Generally, if you make bond, that waives your preliminary hearing in Recorder’s Court. Your case then would go to state court, and you would likely be required to come back to Columbus for several hearings before your trial. If you bond out prior to arraignment or plead not guilty, it is likely you will have to come back to Columbus for at least one hearing. You could have to come back to Columbus several times.

We expect that it will be at least 2 months before your arraignment (where you are formally charged by a prosecutor and you enter a plea). If your case proceeds to trial, it will probably be heard in 4-12 months.

Q. If I do not post bail and do not plead guilty, how soon will I get out of jail?

A. If you cannot post bail, you could be kept in custody until your name is called on the trial docket, which could be as long as 10-30 days.

Q. What will happen to me if I am released on bail and do not come back to court for my next hearing date?

A. If you do not show up for one of your hearings, your bond will be forfeited and a warrant will be issued for your arrest. This warrant will be entered on the FBI’s National Crime Information Center (NCIC) database and will “show up” if you are arrested or stopped for a traffic ticket in any state. You would likely be arrested and held until Georgia decides if it wants to extradite you back to Georgia. If you used a commercial bondsman, they can also initiate proceedings to have you hailed back to court in Georgia.

Having an outstanding arrest warrant can also affect your right to travel. You could encounter problems securing visas to visit other countries, and could be arrested leaving or entering the United States.

Q. Will I get the money I posted for bail back at the end of my case?

A.  Yes, provided that you appear as required in court and do not otherwise do something that ends up forfeiting your bail, at the conclusion of the case, and regardless of the outcome, you will receive back the money you have posted as bail minus the sheriff’s administrative fee (about 5% of your total bail).

Q. What are the long term consequences of having an arrest on my record?

A. If you are arrested for and convicted of any criminal offense, even a misdemeanor, you may experience long-term consequences related to that arrest. People with criminal records sometimes have difficulty securing employment or traveling internationally.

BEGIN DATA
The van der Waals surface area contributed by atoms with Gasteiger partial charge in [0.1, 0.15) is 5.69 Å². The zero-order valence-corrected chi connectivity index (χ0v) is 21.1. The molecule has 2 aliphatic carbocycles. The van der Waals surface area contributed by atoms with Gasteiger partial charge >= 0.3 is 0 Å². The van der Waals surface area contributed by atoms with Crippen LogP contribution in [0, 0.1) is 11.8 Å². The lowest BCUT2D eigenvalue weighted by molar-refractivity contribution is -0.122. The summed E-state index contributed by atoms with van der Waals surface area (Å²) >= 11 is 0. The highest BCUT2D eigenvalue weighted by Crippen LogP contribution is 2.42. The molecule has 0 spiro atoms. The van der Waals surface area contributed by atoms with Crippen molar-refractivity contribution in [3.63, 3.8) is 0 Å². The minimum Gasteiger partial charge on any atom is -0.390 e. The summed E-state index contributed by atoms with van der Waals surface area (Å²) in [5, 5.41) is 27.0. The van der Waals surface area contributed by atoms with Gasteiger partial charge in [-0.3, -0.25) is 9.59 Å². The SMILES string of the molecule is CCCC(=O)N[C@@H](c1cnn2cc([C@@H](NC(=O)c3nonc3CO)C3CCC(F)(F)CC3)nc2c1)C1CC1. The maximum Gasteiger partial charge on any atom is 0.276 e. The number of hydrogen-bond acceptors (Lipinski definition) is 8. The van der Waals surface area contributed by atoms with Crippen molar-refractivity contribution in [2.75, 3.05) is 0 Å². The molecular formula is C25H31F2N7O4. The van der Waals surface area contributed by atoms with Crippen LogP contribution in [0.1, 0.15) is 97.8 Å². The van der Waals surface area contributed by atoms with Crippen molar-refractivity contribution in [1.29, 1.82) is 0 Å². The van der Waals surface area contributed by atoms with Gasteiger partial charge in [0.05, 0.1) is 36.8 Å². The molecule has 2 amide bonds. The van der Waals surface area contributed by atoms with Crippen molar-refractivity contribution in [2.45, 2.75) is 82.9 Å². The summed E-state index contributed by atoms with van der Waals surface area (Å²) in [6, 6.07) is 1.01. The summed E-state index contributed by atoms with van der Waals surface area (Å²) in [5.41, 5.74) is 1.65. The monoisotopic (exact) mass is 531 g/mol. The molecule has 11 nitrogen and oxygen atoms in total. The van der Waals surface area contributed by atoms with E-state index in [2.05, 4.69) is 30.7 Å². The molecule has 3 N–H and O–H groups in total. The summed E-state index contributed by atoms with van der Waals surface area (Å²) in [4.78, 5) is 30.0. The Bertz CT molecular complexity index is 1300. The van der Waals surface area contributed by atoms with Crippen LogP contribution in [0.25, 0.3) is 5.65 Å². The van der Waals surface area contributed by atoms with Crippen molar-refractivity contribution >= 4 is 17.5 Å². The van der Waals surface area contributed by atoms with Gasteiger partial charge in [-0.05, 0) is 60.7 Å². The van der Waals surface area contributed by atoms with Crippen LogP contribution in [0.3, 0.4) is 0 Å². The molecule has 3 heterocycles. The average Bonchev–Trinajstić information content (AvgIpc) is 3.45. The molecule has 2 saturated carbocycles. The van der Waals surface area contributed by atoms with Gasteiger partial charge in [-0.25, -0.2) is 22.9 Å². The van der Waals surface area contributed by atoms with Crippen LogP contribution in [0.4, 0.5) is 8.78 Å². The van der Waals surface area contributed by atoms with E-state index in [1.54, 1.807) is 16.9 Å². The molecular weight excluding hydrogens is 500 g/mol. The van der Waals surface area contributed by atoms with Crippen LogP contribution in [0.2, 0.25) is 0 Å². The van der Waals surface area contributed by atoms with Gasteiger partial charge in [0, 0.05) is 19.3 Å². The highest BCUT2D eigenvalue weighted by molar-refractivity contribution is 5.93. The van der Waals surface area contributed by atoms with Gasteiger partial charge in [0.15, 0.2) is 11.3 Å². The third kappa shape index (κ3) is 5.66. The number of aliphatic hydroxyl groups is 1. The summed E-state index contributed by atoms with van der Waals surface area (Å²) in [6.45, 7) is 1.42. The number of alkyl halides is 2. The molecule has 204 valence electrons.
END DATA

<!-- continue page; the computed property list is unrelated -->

Q. If I am not a US citizen, what will happen to me if I am arrested for a misdemeanor?

If you are in the US without permission (ie, you are “undocumented”), any contact with the criminal justice system could have very serious consequences—including removal to your home country.

Immigration and Customs Enforcement (ICE) has multiple programs with law enforcement to ensure that they find and deport immigrants who have been arrested by local law enforcement. Muscogee County Jail has signed a 287(g) agreement with ICE so that local law enforcement can act as federal agents in arresting immigrants.  If you are arrested, the sheriff will likely place a “detainer” on you if they consider you a “suspected alien.”  A detainer (aka an “immigration hold”) is technically nothing more than a request from the federal government to delay your release and buys ICE 48 hours (not including weekends or holidays) to investigate, interrogate and, if appropriate, place you in removal proceedings. Often local law enforcement will hold people even longer than 48 hours, even without authority to do so, so that ICE has enough time to interview "suspected aliens."

Since ICE enters the criminal justice system at the booking, rather than conviction, stage, undocumented immigrants who have not committed a single crime can be deported with only pretextual criminal charges.

If you are a Lawful Permanent Resident (LPR), you can become deportable if you are convicted of certain crimes, including crimes of violence, crimes involving moral turpitude, aggravated felonies, and any drug-related crimes (including a single possession).  A misdemeanor under criminal law may be considered an aggravated felony under immigration law, depending upon the sentence. Therefore, before you make any admission of guilt or plea, you should make sure you discuss the potential immigration consequences with a qualified attorney.

Q. If I am a minor, what will happen to me if I am arrested?

If you are under the age of 17 and arrested on a misdemeanor charge, you will be transported to juvenile lockup, not Muskogee County Jail. The Juvenile Detention Center is located at 7700-A Chattsworth Road , Midland, GA 31820. Generally you have to be bailed out by a parent, relative or adult guardian.

Q. Who should I call if I need legal help during the vigil or if I witness something that should be reported to the legal collective?

A. If your last name (or the last name of the person arrested) begins with A-J, please call Alison McCrary at 770-356-0105; for last names starting with K-Z, please call Nikki Thanos at 504-616-1888.

For legal questions before the vigil, please email us at This e-mail address is being protected from spambots. You need JavaScript enabled to view it or This e-mail address is being protected from spambots. You need JavaScript enabled to view it

This legal briefing does not establish an attorney-client relationship and is designed to give you general legal information. It is not intended and does not provide specific legal advice about your case or actions.  By using, reading, or consulting this handbook for any purpose, you agree that the information contained within it does not constitute legal or other professional advice and no attorney-client or other relationship is created between you and the School of the Americas Watch or any attorney with the Legal Collective or their affiliated firms or organizations.  Do not consider this to be a substitute for obtaining individual legal advice.  Though every effort is made, this information is not guaranteed to be complete, correct, or up-to-date.

Last Updated on Tuesday, 19 June 2012 16:10